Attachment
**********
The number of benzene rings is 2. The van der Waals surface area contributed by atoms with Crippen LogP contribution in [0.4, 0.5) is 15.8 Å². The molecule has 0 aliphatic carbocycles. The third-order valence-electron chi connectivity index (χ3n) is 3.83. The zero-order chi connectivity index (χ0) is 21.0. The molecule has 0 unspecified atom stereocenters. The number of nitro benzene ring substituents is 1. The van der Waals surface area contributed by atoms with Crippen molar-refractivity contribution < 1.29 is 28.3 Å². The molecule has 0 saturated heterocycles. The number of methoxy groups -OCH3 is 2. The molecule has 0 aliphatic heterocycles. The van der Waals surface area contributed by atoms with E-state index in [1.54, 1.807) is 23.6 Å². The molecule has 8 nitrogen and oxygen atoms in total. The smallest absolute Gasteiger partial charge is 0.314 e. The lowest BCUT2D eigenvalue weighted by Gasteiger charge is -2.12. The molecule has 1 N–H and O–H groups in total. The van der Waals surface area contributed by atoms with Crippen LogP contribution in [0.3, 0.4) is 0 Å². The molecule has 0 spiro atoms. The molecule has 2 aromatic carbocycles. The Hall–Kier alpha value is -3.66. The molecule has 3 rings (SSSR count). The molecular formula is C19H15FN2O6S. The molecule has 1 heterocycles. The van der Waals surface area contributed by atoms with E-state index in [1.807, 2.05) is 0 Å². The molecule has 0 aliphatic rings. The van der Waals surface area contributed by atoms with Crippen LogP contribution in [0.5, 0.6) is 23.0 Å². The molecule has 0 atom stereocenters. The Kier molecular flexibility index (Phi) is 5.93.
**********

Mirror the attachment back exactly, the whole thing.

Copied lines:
The number of benzene rings is 2. The van der Waals surface area contributed by atoms with Crippen LogP contribution in [0.4, 0.5) is 15.8 Å². The molecule has 0 aliphatic carbocycles. The third-order valence-electron chi connectivity index (χ3n) is 3.83. The zero-order chi connectivity index (χ0) is 21.0. The molecule has 0 unspecified atom stereocenters. The number of nitro benzene ring substituents is 1. The van der Waals surface area contributed by atoms with Crippen molar-refractivity contribution < 1.29 is 28.3 Å². The molecule has 0 saturated heterocycles. The number of methoxy groups -OCH3 is 2. The molecule has 0 aliphatic heterocycles. The van der Waals surface area contributed by atoms with E-state index in [1.54, 1.807) is 23.6 Å². The molecule has 8 nitrogen and oxygen atoms in total. The smallest absolute Gasteiger partial charge is 0.314 e. The lowest BCUT2D eigenvalue weighted by Gasteiger charge is -2.12. The molecule has 1 N–H and O–H groups in total. The van der Waals surface area contributed by atoms with Crippen LogP contribution in [0.3, 0.4) is 0 Å². The molecule has 0 spiro atoms. The molecule has 2 aromatic carbocycles. The Hall–Kier alpha value is -3.66. The molecule has 3 rings (SSSR count). The molecular formula is C19H15FN2O6S. The molecule has 1 heterocycles. The van der Waals surface area contributed by atoms with E-state index in [1.807, 2.05) is 0 Å². The molecule has 0 aliphatic rings. The van der Waals surface area contributed by atoms with Crippen LogP contribution in [0.5, 0.6) is 23.0 Å². The molecule has 0 atom stereocenters. The Kier molecular flexibility index (Phi) is 5.93.